Sunday, October 31, 2010

A Disruption of Hospitality.

This weekend, I hopped in a van with some friends and drove to Milwaukee. I caught a ride from them after I overheard them talking about going home for the weekend, and decided to visit some friends in the area. The road trip was filled with laughter, sleeping, and conversations about the importance of Outkast and the evolution of music, according to our lives.

After being dropped off in downtown Milwaukee, my dear friend picked me up on a curb, and took me to one of the cutest coffee shops I have ever been to, filled with a lovely staff, organic scones, and incredibly appealing light fixtures. After having a wonderful and refreshing conversation, I was dropped off at another friends house for the rest of the weekend.

Now, this house isn't really like others. There is a certain warmness about this place that I will never be able to fully articulate. Upon entering, you are hit with a rush of love and joy that fill every corner of the home. The house is located on a small lake, that sometimes looks impossibly still. There is a handmade pier that juts out into the lake, submerging you in it's beauty. The house is framed in trees, but the sun always seems to make it's way through at all the right times. I was staying in a room with 5 windows all pointed towards the lake. It's the closest thing to sleeping outside, without sleeping outside. Laying in my bed, I couldn't help but notice the tree branches stretching towards that sky, and the majesty of the stars perfectly placed between them. I was exhausted, but fighting to stay awake for the sake of keeping my eyes open just a little bit longer.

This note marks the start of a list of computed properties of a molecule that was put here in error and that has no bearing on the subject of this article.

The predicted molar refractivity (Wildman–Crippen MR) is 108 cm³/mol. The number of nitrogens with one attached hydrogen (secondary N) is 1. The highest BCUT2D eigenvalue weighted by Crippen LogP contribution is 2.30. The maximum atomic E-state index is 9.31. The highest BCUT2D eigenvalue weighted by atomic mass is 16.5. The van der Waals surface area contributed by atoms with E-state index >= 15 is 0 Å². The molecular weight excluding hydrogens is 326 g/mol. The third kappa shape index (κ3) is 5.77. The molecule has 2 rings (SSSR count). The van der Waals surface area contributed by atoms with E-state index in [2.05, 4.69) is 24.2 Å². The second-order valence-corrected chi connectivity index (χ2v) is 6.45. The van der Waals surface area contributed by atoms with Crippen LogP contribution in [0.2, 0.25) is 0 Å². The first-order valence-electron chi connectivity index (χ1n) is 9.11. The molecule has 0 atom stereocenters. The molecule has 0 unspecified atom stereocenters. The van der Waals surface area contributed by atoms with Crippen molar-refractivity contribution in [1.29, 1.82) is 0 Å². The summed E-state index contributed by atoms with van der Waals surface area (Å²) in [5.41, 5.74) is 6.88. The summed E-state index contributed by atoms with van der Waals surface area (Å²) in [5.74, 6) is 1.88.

The thing that gives this home the most beauty, however, is the family that lives in it. This family loves the way Jesus did. They understand what it means to be hospitable in the name of the Lord, which is the most beautiful kind. They all love God in a unique and real way that is so encouraging to witness. I see Jesus in the way they are as individuals, and as a working family unit. They have an indubitable understanding of the character of God, and live their lives accordingly. This family has been through a kind of suffering that I can't understand, and wouldn't know if I could bear, but they love so loudly throughout it all. Spending time with them this weekend completely shattered this "college routine" that I had gotten so stuck in since being at Taylor. They reminded me what it was like to have a living and breathing relationship with God.

They disrupted my life in the best possible way.

This idea of "disruption" came from a church service that I attended this morning with this family. He was talking about the importance of open-mindedness and the danger of becoming black and white with our framework of reality. The whole service, I sat there as each word went into my ear and straight down to my heart.

The word "disruption" I feel has a connotation of something that happens suddenly, without warning, and often, annoying. It almost makes it seems that disruptions are an inevitable force of nature.

I would like to suggest, however, that we must seek disruption in our lives.